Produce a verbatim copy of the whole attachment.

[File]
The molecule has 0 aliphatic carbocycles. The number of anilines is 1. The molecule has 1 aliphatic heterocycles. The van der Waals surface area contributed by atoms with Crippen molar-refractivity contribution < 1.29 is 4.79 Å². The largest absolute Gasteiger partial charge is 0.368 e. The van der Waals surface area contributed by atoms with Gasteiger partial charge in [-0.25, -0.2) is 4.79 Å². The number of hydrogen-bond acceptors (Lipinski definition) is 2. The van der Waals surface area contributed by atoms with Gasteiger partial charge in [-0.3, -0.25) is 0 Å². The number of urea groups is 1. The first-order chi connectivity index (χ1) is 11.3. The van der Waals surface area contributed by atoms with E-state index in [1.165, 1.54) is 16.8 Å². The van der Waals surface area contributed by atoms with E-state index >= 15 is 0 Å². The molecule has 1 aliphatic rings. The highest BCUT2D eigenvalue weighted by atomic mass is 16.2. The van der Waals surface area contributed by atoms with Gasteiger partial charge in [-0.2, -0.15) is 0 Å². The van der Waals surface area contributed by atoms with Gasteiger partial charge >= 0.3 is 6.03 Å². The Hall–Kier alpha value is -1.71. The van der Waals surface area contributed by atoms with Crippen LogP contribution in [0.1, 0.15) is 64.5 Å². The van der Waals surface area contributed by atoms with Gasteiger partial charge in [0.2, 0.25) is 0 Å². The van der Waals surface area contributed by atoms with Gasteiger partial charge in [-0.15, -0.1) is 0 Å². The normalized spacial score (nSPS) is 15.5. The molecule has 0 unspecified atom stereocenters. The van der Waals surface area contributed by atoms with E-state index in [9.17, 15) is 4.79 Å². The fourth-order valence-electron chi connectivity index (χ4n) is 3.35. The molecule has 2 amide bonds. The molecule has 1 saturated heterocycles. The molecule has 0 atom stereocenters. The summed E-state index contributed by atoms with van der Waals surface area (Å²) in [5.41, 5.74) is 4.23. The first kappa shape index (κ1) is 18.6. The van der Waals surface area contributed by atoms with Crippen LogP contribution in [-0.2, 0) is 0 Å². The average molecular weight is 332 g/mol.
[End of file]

The molecule has 0 aliphatic carbocycles. The number of anilines is 1. The molecule has 1 aliphatic heterocycles. The van der Waals surface area contributed by atoms with Crippen molar-refractivity contribution < 1.29 is 4.79 Å². The largest absolute Gasteiger partial charge is 0.368 e. The van der Waals surface area contributed by atoms with Gasteiger partial charge in [-0.25, -0.2) is 4.79 Å². The number of hydrogen-bond acceptors (Lipinski definition) is 2. The van der Waals surface area contributed by atoms with Gasteiger partial charge in [-0.3, -0.25) is 0 Å². The number of urea groups is 1. The first-order chi connectivity index (χ1) is 11.3. The van der Waals surface area contributed by atoms with E-state index in [1.165, 1.54) is 16.8 Å². The van der Waals surface area contributed by atoms with E-state index >= 15 is 0 Å². The molecule has 1 aliphatic rings. The highest BCUT2D eigenvalue weighted by atomic mass is 16.2. The van der Waals surface area contributed by atoms with Gasteiger partial charge in [-0.2, -0.15) is 0 Å². The van der Waals surface area contributed by atoms with Gasteiger partial charge >= 0.3 is 6.03 Å². The Hall–Kier alpha value is -1.71. The van der Waals surface area contributed by atoms with Crippen LogP contribution in [0.1, 0.15) is 64.5 Å². The van der Waals surface area contributed by atoms with Gasteiger partial charge in [0.2, 0.25) is 0 Å². The van der Waals surface area contributed by atoms with Gasteiger partial charge in [-0.15, -0.1) is 0 Å². The normalized spacial score (nSPS) is 15.5. The molecule has 0 unspecified atom stereocenters. The van der Waals surface area contributed by atoms with E-state index in [9.17, 15) is 4.79 Å². The fourth-order valence-electron chi connectivity index (χ4n) is 3.35. The molecule has 2 amide bonds. The molecule has 1 saturated heterocycles. The molecule has 0 atom stereocenters. The summed E-state index contributed by atoms with van der Waals surface area (Å²) in [5.41, 5.74) is 4.23. The first kappa shape index (κ1) is 18.6. The van der Waals surface area contributed by atoms with Crippen LogP contribution in [-0.2, 0) is 0 Å². The average molecular weight is 332 g/mol.